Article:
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Newsletter Issue 29 : May 1, 2010 - May 31, 2010

newsletter Gandhian approach environment story noise pollution lean is green

 

City turns deaf to noise pollution

by: Chetan Mallik, TNN

Chirping cell phones, screaming traffic, roaring factories and deafening airplanes — life for a Hyderabadi is nothing short of a pain in the ear! A daily noise pollution study undertaken by the Andhra Pradesh Pollution Control Board (APPCB) shows that in all major areas of the twin cities, the decibel level is almost 30 per cent higher than normal.

The sad part of the story is that chances of the situation improving are also very less. Due to both lack of awareness and government apathy, noise pollution is yet to get the concern it rightfully deserves. Even the Noise Pollution (Regulation & Control) Rules, 2000 is a forgotten chapter now.

“We have the regulations but they are not being followed. The Central Government had issued a GO few years ago, stating that Hyderabad should be divided into various zones. But the zoning has still not been done. The cops are supposed to catch people who flout regulations, but they say that because of lack of demarcation they cannot take action. The problem can be solved with proper implementation of regulations,” says K V Ramani, joint chief environmental scientist at the APPCB.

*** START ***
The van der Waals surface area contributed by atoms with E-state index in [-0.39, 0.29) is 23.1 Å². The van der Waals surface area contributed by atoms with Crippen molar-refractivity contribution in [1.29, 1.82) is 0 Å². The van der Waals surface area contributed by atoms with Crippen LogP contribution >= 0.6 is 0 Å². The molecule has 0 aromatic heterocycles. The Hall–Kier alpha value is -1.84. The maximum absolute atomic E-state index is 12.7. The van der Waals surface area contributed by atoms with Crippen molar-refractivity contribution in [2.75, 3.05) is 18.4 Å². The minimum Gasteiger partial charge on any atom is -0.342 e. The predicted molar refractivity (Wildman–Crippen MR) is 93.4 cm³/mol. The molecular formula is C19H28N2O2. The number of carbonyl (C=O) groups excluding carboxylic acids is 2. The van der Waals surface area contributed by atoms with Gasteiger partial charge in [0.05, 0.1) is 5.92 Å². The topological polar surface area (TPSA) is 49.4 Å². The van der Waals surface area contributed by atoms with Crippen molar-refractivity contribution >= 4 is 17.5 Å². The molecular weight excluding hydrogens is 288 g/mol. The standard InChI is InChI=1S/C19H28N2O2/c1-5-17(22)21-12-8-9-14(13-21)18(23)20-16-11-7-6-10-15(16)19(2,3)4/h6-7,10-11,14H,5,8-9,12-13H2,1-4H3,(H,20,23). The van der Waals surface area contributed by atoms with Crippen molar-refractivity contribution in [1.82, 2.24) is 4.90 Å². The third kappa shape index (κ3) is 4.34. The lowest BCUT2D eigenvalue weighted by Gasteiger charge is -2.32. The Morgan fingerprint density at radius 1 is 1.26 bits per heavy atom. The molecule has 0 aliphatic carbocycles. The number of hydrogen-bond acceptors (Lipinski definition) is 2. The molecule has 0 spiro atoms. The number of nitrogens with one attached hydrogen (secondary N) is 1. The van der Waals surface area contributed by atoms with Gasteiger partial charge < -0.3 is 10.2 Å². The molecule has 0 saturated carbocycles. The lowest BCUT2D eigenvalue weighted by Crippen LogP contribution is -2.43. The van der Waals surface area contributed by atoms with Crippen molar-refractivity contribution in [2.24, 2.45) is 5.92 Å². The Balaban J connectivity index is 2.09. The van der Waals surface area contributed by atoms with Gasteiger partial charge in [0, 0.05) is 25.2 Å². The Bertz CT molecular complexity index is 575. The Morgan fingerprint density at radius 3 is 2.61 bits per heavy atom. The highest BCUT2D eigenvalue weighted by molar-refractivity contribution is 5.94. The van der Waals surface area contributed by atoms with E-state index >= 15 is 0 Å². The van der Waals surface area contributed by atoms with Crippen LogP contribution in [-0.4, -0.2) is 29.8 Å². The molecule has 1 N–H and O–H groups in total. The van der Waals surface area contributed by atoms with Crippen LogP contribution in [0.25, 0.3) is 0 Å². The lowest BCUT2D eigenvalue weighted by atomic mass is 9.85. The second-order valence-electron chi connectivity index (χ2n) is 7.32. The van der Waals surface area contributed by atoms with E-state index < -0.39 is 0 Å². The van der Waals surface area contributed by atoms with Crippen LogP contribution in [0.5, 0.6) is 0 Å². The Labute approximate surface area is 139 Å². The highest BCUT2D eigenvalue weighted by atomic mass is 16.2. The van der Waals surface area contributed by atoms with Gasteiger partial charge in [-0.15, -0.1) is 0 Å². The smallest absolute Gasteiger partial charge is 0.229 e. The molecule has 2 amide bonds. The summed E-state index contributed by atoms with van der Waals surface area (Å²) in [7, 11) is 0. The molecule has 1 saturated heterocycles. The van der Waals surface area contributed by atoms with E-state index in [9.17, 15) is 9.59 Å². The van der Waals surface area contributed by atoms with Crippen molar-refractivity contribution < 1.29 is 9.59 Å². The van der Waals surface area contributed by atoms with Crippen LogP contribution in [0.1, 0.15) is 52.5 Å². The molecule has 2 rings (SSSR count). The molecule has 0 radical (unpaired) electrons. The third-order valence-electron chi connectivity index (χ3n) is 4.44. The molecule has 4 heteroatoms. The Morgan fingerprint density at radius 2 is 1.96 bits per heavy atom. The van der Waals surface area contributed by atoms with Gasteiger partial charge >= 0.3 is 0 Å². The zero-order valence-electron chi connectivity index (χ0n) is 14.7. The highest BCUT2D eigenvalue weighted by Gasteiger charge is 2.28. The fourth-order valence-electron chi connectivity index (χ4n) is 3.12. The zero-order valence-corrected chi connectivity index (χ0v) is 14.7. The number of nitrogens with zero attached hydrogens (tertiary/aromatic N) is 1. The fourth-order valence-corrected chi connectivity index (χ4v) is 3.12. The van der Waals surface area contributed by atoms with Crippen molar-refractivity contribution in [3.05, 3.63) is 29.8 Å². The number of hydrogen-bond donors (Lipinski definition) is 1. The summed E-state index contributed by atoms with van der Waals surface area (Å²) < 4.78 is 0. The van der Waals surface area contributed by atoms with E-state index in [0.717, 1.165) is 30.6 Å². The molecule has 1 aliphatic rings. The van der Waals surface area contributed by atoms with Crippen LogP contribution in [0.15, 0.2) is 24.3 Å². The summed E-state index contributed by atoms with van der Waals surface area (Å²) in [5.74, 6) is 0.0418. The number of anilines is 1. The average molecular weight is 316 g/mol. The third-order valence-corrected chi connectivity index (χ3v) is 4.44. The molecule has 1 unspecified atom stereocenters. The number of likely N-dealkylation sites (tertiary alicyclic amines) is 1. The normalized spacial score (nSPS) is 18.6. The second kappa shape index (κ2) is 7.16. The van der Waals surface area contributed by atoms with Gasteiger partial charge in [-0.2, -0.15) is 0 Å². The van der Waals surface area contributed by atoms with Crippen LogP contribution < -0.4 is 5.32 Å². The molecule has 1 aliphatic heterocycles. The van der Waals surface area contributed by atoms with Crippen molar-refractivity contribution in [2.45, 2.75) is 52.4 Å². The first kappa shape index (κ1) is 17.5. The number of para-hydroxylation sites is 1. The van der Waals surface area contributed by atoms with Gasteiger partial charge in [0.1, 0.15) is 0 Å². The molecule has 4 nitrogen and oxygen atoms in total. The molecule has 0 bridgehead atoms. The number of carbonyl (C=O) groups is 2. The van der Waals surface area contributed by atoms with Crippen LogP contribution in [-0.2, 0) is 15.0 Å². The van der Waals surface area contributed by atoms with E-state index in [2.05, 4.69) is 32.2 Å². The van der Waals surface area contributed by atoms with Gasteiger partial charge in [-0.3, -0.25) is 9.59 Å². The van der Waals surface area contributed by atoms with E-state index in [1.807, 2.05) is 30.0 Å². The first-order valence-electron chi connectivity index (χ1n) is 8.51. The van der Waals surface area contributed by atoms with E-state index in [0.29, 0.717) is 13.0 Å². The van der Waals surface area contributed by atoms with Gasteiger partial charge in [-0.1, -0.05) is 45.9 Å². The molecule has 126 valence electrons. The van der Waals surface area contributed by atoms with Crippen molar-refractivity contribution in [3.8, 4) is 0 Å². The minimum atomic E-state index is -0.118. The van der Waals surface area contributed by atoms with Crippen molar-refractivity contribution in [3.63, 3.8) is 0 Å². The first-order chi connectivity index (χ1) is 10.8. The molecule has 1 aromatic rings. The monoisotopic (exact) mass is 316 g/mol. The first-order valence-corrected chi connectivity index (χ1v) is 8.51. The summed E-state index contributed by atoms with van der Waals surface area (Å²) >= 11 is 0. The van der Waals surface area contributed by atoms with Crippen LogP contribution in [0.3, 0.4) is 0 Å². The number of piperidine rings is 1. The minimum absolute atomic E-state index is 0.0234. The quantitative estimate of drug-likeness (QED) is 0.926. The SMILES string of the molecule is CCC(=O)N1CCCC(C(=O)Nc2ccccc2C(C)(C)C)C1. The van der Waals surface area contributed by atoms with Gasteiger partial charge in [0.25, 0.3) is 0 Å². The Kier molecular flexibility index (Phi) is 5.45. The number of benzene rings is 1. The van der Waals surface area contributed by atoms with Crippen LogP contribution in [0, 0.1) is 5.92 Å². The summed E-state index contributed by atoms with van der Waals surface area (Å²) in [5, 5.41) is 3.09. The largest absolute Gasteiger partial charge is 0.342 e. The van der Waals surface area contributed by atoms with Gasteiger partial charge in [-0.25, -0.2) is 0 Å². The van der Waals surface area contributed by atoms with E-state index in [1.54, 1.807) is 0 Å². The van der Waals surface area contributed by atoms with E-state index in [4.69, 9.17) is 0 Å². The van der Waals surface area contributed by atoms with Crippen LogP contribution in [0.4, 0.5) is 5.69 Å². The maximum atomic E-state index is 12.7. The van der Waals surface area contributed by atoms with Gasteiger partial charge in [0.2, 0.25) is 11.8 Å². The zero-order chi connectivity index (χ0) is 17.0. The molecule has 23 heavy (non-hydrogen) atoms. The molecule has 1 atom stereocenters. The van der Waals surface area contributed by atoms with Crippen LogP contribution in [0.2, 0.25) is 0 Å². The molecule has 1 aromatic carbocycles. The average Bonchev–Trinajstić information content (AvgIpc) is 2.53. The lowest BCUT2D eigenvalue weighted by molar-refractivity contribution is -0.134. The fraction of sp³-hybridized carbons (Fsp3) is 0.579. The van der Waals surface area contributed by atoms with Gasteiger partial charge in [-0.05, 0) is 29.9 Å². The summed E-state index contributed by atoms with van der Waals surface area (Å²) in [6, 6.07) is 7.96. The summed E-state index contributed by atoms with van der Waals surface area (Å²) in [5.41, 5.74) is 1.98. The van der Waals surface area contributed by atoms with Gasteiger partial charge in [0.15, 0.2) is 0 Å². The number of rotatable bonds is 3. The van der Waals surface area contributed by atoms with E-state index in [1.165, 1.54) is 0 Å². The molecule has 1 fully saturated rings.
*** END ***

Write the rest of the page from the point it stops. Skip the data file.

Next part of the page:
According to APPCB officials, lack of information on people who suffer from health hazards due to noise pollution, also plays a role in the absence of awareness. “There is no health data to prove the enormity of the situation. We don’t how many people have become deaf due to noise pollution,” says an APPCB official.

Dr V S Chowdary, consultant ENT surgeon at the Apollo Hospitals, when asked about the effects of noise pollution, says, “Being exposed to a sound level of 80 decibels for a period of one year can lead to sensory neural hearing loss, which can never be restored. Noise pollution also in some cases leads to psychiatric problems such as anxiety and depression.”

It may be mentioned here that at places such as Abids, Panjagutta, Paradise and Charminar, the noise level crosses 90db mark almost daily. And in city theatres, the decibel level sometimes touches a whopping 120 db.

“Pressure horns, generators and loud speakers are mainly responsible for soaring noise levels in the city. The authorities should strictly impose traffic rules. At least near hospitals they should be careful,” adds the APPCB official.

So for now, the jarring noises are here to stay in Hyderabad. And if you still hear the twittering of birds at dawn, the rustle of leaves in the wind, a string quartet or a cat’s purr, then consider yourself lucky.

 

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